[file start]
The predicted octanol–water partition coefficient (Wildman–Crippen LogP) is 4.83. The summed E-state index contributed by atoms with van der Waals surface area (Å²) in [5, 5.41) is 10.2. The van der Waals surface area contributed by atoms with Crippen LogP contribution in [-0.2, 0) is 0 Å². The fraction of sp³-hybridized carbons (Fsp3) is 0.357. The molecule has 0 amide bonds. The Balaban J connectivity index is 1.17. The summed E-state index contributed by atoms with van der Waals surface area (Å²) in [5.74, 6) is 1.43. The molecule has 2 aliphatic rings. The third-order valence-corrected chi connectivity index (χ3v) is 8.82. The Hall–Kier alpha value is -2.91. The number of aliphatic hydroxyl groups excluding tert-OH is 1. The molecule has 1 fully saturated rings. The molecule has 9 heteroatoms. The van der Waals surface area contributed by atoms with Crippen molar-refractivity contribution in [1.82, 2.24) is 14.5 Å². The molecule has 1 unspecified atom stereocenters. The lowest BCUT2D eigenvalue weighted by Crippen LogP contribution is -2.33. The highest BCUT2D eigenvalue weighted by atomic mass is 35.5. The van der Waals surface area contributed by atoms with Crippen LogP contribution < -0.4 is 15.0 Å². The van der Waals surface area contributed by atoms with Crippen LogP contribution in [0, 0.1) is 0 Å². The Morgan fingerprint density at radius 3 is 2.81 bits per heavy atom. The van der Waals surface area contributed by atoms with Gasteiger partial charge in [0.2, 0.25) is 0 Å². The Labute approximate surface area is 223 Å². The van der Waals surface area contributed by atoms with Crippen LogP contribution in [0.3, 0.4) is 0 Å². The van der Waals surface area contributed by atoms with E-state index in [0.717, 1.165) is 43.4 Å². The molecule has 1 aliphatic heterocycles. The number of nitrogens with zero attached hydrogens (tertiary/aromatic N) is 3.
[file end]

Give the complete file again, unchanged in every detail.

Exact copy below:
The predicted octanol–water partition coefficient (Wildman–Crippen LogP) is 4.83. The summed E-state index contributed by atoms with van der Waals surface area (Å²) in [5, 5.41) is 10.2. The van der Waals surface area contributed by atoms with Crippen LogP contribution in [-0.2, 0) is 0 Å². The fraction of sp³-hybridized carbons (Fsp3) is 0.357. The molecule has 0 amide bonds. The Balaban J connectivity index is 1.17. The summed E-state index contributed by atoms with van der Waals surface area (Å²) in [5.74, 6) is 1.43. The molecule has 2 aliphatic rings. The third-order valence-corrected chi connectivity index (χ3v) is 8.82. The Hall–Kier alpha value is -2.91. The number of aliphatic hydroxyl groups excluding tert-OH is 1. The molecule has 1 fully saturated rings. The molecule has 9 heteroatoms. The van der Waals surface area contributed by atoms with Crippen molar-refractivity contribution in [1.82, 2.24) is 14.5 Å². The molecule has 1 unspecified atom stereocenters. The lowest BCUT2D eigenvalue weighted by Crippen LogP contribution is -2.33. The highest BCUT2D eigenvalue weighted by atomic mass is 35.5. The van der Waals surface area contributed by atoms with Crippen LogP contribution < -0.4 is 15.0 Å². The van der Waals surface area contributed by atoms with Crippen LogP contribution in [0, 0.1) is 0 Å². The Morgan fingerprint density at radius 3 is 2.81 bits per heavy atom. The van der Waals surface area contributed by atoms with Gasteiger partial charge in [0.2, 0.25) is 0 Å². The Labute approximate surface area is 223 Å². The van der Waals surface area contributed by atoms with Crippen LogP contribution in [0.3, 0.4) is 0 Å². The van der Waals surface area contributed by atoms with E-state index in [0.717, 1.165) is 43.4 Å². The molecule has 1 aliphatic heterocycles. The number of nitrogens with zero attached hydrogens (tertiary/aromatic N) is 3.